7
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Here's my function for getting the length of a file, in characters:

unsigned int GetFileLength(std::string FileName)
{
std::ifstream InFile(FileName.c_str());
unsigned int FileLength = 0;
while (InFile.get() != EOF) FileLength++; 
InFile.close();
return FileLength;
}

How can this be improved?

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  • \$\begingroup\$ of course you are assuming this is an ASCII file. 1 byte == 1 char. Lets hope there are no foreigners around with their pesky unicode junk :-). Also note the returning uint is a little optimistic in todays world, files get bigger than 4gb \$\endgroup\$ – pm100 Sep 21 '16 at 20:18
7
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Just seek to the end of the file and grab the value:

ifstream is;
is.open (FileName.c_str(), ios::binary );
is.seekg (0, ios::end);
length = is.tellg();
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6
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I dislike seeking, so here's my non-seeking approach.

#include <sys/stat.h>
#include <cerrno>
#include <cstring>
#include <stdexcept>
#include <string>

off_t GetFileLength(std::string const& filename)
{
    struct stat st;
    if (stat(filename.c_str(), &st) == -1)
        throw std::runtime_error(std::strerror(errno));
    return st.st_size;
}
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  • \$\begingroup\$ +1 for simplicity, though something in the back of my head says that stat is not portable. \$\endgroup\$ – James Schek Mar 24 '11 at 14:38
  • 2
    \$\begingroup\$ Well, stat is defined in POSIX. If that's not portable, I don't know what is. :-P \$\endgroup\$ – Chris Jester-Young Mar 25 '11 at 3:23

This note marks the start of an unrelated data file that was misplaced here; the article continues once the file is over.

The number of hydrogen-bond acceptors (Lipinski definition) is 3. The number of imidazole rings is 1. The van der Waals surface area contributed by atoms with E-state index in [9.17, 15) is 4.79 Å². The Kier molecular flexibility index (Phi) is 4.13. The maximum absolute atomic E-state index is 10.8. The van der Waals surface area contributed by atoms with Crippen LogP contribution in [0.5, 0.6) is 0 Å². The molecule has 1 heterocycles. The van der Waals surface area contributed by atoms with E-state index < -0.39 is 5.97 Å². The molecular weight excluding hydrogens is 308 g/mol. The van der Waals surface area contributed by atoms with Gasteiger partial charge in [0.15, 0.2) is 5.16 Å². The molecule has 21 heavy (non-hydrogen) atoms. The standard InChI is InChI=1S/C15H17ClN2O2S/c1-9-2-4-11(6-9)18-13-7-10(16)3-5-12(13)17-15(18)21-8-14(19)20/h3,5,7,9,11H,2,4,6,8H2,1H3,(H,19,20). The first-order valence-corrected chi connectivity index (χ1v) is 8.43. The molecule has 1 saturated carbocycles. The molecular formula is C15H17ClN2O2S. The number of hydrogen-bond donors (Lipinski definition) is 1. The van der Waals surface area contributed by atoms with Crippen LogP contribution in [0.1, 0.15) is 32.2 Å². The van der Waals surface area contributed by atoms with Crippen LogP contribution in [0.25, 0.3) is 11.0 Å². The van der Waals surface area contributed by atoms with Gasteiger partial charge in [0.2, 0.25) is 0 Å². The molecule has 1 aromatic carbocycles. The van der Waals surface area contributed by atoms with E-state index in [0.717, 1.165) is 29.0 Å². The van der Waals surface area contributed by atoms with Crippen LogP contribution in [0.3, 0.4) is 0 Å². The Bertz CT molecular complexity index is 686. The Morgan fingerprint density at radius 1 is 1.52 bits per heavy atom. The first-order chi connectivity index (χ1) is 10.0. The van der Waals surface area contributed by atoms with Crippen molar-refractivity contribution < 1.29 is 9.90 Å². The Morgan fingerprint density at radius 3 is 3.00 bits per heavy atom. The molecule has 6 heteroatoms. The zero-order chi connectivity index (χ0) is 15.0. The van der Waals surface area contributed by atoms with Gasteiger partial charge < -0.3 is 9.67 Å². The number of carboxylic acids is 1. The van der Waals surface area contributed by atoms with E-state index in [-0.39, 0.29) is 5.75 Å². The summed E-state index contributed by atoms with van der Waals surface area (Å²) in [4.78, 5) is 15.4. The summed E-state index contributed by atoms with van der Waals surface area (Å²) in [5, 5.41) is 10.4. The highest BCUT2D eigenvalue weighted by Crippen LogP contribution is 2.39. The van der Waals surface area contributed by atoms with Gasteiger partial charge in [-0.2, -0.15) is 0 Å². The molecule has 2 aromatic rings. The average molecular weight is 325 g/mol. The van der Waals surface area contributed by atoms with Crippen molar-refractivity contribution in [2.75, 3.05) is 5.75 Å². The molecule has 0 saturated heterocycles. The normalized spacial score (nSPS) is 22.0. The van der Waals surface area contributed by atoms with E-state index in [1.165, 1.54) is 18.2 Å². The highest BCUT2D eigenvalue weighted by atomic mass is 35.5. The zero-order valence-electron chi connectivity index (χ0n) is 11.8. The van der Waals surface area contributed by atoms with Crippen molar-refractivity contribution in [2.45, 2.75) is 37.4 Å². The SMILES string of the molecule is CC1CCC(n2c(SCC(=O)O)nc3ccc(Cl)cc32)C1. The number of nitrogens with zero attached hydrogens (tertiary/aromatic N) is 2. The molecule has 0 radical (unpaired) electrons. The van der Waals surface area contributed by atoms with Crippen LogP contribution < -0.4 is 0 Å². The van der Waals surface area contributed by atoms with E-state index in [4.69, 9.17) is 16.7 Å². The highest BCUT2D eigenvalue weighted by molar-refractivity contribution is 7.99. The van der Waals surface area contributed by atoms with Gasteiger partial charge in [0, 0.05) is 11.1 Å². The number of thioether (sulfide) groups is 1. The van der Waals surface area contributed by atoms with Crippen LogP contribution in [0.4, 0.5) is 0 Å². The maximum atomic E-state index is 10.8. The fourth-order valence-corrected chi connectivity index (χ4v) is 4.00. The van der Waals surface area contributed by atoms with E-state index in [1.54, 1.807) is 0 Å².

• \$\begingroup\$ @Chris--you're absolutely right! It's not ANSI C, but it's definitely POSIX. And I believe even Windows supports stat. \$\endgroup\$ – James Schek Mar 25 '11 at 14:29
  • \$\begingroup\$ msdn.microsoft.com/en-us/library/14h5k7ff.aspx \$\endgroup\$ – Pupsik Dec 14 '15 at 10:13
1
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Is accuracy important? I believe you could try to get the filesize and divide this by the amount of bytes the formatting uses. This could give a good estimate of the amount of characters in the file.

I say estimate because I might be forgetting about possible headers and such, although I believe a simple text file doesn't have that.

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  • \$\begingroup\$ It does need to be accurate. \$\endgroup\$ – Maxpm Mar 23 '11 at 16:12
  • \$\begingroup\$ Well, considering you can get the exact file size (so not size on disk), as e.g. in the answer of Mark, it should be accurate. Mark's answer assumes single byte encoding. If this is the case, consider it your answer. \$\endgroup\$ – Steven Jeuris Mar 23 '11 at 16:27
  • \$\begingroup\$ The file is opened in binary mode. Encoding doesn't matter. \$\endgroup\$ – Mark Loeser Mar 23 '11 at 18:29
  • 2
    \$\begingroup\$ @Mark Loeser: He wants to get the amount of 'characters' in the file as far as I understand, not the amount of bytes (although that might be the same, yes) \$\endgroup\$ – Steven Jeuris Mar 23 '11 at 20:31
  • \$\begingroup\$ You are right, my mistake. It was pretty early when I looked at this, so yea...I missed the "characters" part :) \$\endgroup\$ – Mark Loeser Mar 23 '11 at 20:48
1
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Try std::ios::ate

#include <fstream>
#include <string>

size_t getFileSize( std::string fileName ) {
    std::ifstream file( fileName, std::ios::binary | std::ios::ate );
    size_t fileSize = file.tellg();
    file.close();

    return fileSize;
}

std::ios::ate opens the file with the pointer(s) at the end. file.eof() would return true.

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